Thursday, January 8, 2009

An Elementary Introduction to an Elementary Introduction to Quantum Physics

Earlier I described the two basic sensibilities of science as, on the one hand, a Newtonian Outlook and, on the other hand, a Quantum Outlook. I am always annoyed when people invoke technical terms, like "quantum," and fail to show even the slightest idea of what it actually is, or seems to be to them. Lest I be a complete hypocrite, I would like to describe what I mean here from a very simple explanation of what quantum physics is, or, at least, seems to be to me at this point.

To begin to sum it up, it is best described as a perceptive quandary posed by the fact that we, humans, are very big and very slow when compared to many things, including hummingbirds and mosquitoes, but, especially, subatomic particles and their own subparticles. That is, if we could exist at the tinyness and fastness of an electron, for example, we would see things so differently that our intuitions about the way things work, that is move and function, would change completely.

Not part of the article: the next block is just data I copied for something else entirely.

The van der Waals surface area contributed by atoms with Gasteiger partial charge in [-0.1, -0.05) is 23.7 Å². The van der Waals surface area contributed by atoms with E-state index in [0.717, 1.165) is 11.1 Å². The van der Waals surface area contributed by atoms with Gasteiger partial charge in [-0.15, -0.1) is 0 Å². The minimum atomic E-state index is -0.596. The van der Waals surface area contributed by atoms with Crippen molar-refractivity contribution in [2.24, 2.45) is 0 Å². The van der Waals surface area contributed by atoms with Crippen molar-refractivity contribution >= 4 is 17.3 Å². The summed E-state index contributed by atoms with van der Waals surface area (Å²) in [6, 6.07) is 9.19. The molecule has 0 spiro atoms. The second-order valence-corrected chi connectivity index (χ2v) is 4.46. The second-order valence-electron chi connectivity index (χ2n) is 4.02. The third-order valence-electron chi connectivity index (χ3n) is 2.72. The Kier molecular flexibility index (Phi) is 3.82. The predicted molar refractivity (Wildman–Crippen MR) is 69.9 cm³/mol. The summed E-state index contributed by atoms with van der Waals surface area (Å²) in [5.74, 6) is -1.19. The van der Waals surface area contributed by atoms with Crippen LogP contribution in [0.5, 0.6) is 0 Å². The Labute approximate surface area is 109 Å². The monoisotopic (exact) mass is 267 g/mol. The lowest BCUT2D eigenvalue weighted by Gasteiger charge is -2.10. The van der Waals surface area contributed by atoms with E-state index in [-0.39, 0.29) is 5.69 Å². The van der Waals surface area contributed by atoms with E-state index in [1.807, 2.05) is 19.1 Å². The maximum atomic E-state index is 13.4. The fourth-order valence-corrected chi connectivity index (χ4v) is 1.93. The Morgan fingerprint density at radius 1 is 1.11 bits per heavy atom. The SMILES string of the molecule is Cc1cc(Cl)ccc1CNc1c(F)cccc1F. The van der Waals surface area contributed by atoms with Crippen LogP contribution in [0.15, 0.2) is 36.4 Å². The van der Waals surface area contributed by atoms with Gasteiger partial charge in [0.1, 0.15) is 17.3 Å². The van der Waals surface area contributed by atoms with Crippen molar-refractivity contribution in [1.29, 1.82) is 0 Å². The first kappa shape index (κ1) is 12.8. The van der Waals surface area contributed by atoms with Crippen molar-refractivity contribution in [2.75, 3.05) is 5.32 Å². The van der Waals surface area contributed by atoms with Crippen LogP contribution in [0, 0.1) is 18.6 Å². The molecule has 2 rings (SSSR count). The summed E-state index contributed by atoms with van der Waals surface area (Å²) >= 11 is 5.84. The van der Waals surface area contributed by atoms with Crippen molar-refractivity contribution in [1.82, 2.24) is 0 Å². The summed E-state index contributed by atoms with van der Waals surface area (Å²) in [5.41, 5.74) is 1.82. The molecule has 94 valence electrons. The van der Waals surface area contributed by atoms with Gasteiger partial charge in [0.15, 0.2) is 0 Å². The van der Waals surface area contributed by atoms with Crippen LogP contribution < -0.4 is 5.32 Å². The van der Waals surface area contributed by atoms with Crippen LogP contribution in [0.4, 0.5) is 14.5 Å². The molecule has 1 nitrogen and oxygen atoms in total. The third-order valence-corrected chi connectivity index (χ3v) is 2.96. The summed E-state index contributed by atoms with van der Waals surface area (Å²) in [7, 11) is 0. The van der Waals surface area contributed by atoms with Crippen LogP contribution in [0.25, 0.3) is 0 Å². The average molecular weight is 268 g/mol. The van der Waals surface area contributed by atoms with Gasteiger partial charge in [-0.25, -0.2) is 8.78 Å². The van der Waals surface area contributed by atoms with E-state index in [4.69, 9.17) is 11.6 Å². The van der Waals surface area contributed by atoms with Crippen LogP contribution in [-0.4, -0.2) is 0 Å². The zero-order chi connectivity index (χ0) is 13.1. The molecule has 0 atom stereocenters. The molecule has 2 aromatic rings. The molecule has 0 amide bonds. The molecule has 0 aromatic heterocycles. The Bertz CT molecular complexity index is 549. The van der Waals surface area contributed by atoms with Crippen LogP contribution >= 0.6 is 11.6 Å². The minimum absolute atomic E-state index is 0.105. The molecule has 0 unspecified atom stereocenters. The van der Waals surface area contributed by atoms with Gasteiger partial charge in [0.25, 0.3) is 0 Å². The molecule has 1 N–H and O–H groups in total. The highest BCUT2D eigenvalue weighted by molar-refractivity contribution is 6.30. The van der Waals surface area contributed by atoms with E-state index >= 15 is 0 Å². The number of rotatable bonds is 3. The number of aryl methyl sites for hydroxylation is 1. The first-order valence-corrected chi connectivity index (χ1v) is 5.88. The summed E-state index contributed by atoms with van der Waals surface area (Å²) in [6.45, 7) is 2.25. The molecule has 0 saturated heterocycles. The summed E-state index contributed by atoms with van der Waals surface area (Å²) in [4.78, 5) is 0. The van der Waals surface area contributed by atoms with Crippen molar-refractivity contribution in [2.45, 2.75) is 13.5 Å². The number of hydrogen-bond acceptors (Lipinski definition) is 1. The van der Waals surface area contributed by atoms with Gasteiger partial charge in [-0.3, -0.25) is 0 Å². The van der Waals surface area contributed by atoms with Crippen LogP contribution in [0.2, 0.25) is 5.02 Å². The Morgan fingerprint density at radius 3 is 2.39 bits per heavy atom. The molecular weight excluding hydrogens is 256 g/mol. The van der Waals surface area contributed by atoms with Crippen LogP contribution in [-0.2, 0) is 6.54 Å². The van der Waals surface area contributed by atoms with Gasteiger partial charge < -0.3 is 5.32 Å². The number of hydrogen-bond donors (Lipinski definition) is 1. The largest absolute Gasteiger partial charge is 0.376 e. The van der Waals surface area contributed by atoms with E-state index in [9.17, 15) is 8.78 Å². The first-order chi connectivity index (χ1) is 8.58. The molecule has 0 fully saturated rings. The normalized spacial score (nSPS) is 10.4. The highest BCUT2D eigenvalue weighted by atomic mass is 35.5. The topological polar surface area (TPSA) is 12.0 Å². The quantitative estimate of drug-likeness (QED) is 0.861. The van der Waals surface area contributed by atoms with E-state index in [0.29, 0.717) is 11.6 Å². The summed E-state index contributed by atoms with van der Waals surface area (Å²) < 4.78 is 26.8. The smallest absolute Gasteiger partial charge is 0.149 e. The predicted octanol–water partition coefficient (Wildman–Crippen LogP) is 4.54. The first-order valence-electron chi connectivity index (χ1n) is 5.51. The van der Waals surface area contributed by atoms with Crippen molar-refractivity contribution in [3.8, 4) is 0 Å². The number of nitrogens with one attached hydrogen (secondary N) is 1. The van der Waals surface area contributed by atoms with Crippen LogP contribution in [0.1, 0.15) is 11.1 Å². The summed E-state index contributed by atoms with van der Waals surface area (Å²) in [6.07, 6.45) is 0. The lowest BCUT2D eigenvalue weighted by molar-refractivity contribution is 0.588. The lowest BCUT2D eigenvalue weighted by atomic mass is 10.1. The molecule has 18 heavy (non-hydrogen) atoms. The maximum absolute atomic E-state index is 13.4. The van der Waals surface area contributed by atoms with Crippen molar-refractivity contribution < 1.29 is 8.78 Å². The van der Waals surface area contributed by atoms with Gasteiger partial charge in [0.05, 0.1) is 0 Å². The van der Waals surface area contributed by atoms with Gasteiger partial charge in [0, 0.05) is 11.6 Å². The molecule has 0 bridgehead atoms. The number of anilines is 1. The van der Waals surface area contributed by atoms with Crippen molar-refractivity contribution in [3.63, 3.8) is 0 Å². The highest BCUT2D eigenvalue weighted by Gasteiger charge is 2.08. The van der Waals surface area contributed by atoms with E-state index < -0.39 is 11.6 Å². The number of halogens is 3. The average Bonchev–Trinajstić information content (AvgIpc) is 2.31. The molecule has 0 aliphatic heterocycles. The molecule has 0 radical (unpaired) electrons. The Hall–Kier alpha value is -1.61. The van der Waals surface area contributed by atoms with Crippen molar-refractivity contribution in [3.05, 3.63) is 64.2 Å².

One way we can observe this is with light waves/particles and how they behave rather oddly when pushed to conform to little spaces (see: Heisenberg's Uncertainty Principle). But, the gap is so vast between our own big/slow world and the tiny/fast world of the subatomic (and smaller) world, that our minds have a lot of trouble getting at what they need to get at in order to say true things about the subatomic world and, especially, the smaller ones than that. So, we find that notions of time, space, motion, thermodynamics, and so on get rather messy and unsettled.

This impovershied description is what I mean to invoke when I used the word, quantum.

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